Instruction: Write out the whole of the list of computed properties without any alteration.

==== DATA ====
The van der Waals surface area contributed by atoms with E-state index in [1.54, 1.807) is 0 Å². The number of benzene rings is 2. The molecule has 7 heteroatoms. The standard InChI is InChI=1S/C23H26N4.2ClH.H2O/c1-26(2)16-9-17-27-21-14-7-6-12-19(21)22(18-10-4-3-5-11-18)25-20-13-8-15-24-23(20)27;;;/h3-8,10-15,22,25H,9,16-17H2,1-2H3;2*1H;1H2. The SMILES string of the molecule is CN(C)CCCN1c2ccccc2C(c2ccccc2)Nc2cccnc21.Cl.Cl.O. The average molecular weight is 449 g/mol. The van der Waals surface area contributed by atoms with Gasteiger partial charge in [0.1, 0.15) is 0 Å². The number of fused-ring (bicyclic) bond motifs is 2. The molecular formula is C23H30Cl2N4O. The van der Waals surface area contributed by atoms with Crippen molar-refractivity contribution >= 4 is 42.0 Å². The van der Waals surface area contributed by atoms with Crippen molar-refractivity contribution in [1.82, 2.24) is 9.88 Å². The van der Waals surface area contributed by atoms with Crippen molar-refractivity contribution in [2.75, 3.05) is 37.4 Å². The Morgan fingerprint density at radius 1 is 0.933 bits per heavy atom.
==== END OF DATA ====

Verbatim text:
The van der Waals surface area contributed by atoms with E-state index in [1.54, 1.807) is 0 Å². The number of benzene rings is 2. The molecule has 7 heteroatoms. The standard InChI is InChI=1S/C23H26N4.2ClH.H2O/c1-26(2)16-9-17-27-21-14-7-6-12-19(21)22(18-10-4-3-5-11-18)25-20-13-8-15-24-23(20)27;;;/h3-8,10-15,22,25H,9,16-17H2,1-2H3;2*1H;1H2. The SMILES string of the molecule is CN(C)CCCN1c2ccccc2C(c2ccccc2)Nc2cccnc21.Cl.Cl.O. The average molecular weight is 449 g/mol. The van der Waals surface area contributed by atoms with Gasteiger partial charge in [0.1, 0.15) is 0 Å². The number of fused-ring (bicyclic) bond motifs is 2. The molecular formula is C23H30Cl2N4O. The van der Waals surface area contributed by atoms with Crippen molar-refractivity contribution >= 4 is 42.0 Å². The van der Waals surface area contributed by atoms with Crippen molar-refractivity contribution in [1.82, 2.24) is 9.88 Å². The van der Waals surface area contributed by atoms with Crippen molar-refractivity contribution in [2.75, 3.05) is 37.4 Å². The Morgan fingerprint density at radius 1 is 0.933 bits per heavy atom.